- The farm estate must be made up of "real property" used in farming that has a fair market value of at least 25% of the total value of the adjusted estate
- The farm assets, both real and personal, must make up at least 50% of the estate
- The farm real property must have been owned by the deceased (or a family member) for five of the previous eight years
- The real property qualifying for special land use must pass to a qualifying heir (usually a family member)
- For five of the preceding eight years, the qualifying real property must have been farmed or materially participated in by the deceased or a member of the family
- The executor (personal representative) must file an election for 2032A, with an agreement signed by each person having an interest in the property, consenting to the liability for any estate tax recapture that may occur later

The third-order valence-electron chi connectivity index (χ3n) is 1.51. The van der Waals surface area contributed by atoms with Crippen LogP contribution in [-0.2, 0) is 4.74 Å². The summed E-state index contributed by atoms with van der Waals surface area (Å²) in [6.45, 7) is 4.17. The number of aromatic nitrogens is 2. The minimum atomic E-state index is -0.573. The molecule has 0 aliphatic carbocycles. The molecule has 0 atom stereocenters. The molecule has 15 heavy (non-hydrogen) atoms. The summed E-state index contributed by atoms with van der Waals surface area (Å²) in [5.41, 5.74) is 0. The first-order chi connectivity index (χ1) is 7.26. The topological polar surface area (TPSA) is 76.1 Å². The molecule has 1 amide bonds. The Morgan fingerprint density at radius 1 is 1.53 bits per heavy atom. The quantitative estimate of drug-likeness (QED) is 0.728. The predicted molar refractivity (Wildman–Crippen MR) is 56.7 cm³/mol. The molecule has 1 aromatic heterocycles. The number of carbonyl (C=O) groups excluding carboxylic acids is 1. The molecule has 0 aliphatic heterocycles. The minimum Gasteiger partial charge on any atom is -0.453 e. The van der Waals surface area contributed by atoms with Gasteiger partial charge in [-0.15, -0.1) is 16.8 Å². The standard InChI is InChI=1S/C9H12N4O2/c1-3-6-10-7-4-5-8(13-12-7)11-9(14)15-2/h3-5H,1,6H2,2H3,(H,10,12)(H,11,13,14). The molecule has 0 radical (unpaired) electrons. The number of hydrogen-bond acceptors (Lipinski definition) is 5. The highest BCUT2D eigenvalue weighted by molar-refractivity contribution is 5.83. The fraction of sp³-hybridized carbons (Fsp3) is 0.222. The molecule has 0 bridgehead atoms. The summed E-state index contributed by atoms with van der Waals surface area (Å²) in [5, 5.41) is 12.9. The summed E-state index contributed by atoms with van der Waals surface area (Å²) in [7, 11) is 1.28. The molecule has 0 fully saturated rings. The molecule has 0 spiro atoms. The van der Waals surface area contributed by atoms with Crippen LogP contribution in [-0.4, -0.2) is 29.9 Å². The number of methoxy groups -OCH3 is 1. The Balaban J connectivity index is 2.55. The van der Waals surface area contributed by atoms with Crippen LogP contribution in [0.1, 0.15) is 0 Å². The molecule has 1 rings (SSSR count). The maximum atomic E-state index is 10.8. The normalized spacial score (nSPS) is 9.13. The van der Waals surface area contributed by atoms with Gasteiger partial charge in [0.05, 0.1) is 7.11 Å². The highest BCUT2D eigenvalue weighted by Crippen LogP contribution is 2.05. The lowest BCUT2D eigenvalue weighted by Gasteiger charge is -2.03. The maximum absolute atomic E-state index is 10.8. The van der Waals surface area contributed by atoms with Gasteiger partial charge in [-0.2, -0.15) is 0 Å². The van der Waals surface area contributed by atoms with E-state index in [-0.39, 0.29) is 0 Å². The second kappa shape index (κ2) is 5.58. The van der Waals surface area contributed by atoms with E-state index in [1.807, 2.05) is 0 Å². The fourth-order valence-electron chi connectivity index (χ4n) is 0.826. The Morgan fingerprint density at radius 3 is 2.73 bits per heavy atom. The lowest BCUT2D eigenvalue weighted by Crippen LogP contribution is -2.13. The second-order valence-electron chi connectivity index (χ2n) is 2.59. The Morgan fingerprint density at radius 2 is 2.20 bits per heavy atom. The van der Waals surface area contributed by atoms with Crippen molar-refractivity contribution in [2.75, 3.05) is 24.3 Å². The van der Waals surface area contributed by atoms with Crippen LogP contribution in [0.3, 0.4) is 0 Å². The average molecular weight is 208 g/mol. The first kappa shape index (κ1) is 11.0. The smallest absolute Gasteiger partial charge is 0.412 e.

You might be asking yourself, what does all that mean? Let's look at an example:
We'll say your estate has a fair market value of $ 1 million, and is made up of farmland valued at $250,000 (25%), equipment valued at $250,000 (25%), a house valued at $100,000 (10%), plus other personal property and investments valued at $400,000 (40%). In reality, of course, there are countless variations, and the percentage mix of individual assets rarely remains constant. For the sake of this example, your estate would meet both the 25% farm real estate and 50% farm assets rules.